The Force Index can be used in conjunction with a trend following indicator to identify short-term corrections within that trend. A pullback from overbought levels represents a short-term correction within an uptrend. An oversold bounce represents a short-term correction within a downtrend. Yes, corrections can be up or down, depending on the direction of the bigger trend. Alexander Elder recommends using a 22-day EMA for trend identification and a 2-day Force Index to identify corrections. The trend is up when the 22-day EMA is moving higher, which means the 2-day Force Index would be used to identify short-term pullbacks for buying. The trend is down when the 22-day EMA is moving lower, which means the 2-day Force Index would be used to identify short-term bounces for selling. This is an aggressive strategy best suited for active traders. The timeframe can be adjusted by using a longer moving average and timeframe for the Force Index. For example, medium-term traders might experiment with a 100-day EMA and 10-day Force Index.
There are two schools of thought regarding the correction play. Traders can either act as soon as the correction is evident or act when there is evidence the correction has ended. Let's look at an example with the 22-day EMA and 2-day Force Index. Keep in mind that this is designed to identify very short corrections within a bigger trend. The chart below shows Texas Instruments (TXN) with the 22-day EMA turning up in mid-September.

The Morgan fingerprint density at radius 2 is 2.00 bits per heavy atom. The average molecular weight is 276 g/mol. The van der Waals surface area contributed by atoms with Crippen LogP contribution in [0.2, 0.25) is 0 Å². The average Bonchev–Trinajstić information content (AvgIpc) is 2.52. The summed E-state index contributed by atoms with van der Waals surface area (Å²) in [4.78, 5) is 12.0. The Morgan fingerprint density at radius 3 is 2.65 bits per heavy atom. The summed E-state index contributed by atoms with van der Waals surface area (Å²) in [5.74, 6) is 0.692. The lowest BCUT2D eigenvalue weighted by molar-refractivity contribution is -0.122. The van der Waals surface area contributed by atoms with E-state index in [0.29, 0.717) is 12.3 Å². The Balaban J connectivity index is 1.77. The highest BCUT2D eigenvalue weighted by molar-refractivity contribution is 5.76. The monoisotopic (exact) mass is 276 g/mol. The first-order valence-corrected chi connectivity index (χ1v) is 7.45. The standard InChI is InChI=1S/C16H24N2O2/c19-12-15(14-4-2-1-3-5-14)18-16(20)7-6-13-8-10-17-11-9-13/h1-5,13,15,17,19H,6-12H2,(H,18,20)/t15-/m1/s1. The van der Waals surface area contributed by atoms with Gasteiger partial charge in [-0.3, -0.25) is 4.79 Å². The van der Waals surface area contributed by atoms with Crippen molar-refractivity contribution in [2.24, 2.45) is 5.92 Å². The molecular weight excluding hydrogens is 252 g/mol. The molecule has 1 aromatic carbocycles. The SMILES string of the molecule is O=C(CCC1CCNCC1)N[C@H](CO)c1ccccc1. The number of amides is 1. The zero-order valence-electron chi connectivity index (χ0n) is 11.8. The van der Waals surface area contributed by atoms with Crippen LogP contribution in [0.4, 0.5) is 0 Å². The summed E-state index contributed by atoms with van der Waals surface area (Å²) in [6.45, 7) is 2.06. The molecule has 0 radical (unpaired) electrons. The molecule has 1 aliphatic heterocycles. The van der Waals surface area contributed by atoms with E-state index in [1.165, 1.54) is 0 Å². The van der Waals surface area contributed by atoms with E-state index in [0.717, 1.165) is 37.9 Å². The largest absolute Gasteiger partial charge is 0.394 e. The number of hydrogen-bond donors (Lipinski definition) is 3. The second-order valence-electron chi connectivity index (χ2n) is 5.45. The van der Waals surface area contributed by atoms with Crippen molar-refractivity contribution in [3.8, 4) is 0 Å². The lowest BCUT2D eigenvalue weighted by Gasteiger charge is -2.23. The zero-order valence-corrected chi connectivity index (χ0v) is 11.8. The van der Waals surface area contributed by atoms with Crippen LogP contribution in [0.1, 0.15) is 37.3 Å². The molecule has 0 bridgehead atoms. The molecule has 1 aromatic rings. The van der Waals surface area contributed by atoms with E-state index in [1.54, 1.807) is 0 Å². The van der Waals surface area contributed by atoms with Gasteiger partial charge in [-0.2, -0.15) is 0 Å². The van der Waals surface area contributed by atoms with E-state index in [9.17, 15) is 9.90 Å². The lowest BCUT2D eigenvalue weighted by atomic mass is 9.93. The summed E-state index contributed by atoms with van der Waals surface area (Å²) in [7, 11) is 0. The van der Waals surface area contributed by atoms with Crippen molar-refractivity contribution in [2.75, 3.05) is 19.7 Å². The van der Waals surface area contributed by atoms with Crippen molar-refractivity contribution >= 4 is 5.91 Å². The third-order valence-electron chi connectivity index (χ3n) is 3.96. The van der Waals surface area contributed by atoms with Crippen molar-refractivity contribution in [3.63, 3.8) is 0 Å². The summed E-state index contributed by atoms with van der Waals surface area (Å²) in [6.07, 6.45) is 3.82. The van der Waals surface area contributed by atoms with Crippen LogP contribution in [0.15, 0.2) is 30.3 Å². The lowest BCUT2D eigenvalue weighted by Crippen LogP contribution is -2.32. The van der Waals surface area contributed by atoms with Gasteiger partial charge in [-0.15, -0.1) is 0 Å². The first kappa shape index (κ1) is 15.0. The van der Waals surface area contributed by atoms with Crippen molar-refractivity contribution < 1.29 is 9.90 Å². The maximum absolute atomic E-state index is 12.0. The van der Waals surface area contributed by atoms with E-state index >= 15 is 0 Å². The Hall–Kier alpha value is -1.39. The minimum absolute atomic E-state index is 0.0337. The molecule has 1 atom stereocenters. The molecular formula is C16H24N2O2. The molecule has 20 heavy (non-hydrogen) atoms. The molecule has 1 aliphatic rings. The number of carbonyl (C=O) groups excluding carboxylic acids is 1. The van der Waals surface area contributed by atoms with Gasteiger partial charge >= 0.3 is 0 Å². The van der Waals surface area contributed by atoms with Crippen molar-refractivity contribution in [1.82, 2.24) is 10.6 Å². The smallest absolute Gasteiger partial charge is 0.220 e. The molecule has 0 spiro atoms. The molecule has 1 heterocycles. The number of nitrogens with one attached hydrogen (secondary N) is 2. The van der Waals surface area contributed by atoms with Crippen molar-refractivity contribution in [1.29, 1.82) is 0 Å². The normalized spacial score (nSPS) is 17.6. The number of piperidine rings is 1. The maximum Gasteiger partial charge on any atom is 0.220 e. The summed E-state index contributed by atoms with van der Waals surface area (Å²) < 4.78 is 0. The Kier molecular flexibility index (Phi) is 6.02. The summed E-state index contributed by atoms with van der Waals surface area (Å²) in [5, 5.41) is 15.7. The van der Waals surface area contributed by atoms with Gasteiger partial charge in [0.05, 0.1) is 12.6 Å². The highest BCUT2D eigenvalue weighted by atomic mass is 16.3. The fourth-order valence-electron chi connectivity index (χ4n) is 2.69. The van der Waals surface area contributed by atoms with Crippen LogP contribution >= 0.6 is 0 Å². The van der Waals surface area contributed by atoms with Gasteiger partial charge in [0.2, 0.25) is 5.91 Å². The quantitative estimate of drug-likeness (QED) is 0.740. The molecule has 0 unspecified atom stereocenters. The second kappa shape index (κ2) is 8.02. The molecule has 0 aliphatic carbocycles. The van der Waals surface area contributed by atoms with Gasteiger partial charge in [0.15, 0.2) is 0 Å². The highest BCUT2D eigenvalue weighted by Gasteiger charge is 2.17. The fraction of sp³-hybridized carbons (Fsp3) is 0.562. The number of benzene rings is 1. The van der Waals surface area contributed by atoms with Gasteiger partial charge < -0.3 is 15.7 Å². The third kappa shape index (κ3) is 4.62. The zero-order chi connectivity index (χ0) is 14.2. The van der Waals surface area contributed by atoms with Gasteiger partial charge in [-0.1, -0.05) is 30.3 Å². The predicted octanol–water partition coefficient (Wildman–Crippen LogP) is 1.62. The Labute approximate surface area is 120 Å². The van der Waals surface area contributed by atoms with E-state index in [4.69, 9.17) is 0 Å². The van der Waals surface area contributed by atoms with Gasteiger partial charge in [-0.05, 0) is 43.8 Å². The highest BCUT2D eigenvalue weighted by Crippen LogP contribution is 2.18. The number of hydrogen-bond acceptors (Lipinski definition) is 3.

With the 22-day EMA rising, traders are looking for very short-term pullbacks when the 2-day Force Index turns negative. Traders can act when the Force Index turns negative or wait for it to move back into positive territory. Acting when negative may improve the reward-to-risk ratio, but the correction could extend a few more days. Waiting for the Force Index to turn positive again shows some strength that could signal the correction has ended. The green dotted lines show when the 2-day Force Index turns negative.
The Force Index uses both price and volume to measure buying and selling pressure. The price portion covers the trend, while the volume portion determines the intensity. At its most basic, chartists can use a long-term Force Index to confirm the underlying trend. The bulls have the edge when the 100-day Force Index is positive. The bears have the edge when the 100-day Force Index is negative. Armed with this information, traders can then look for short-term setups in harmony with the larger trend, such as bullish setups in a larger uptrend or bearish setups within a larger downtrend. As with all indicators, traders should use the Force Index in conjunction with other indicators and analysis techniques.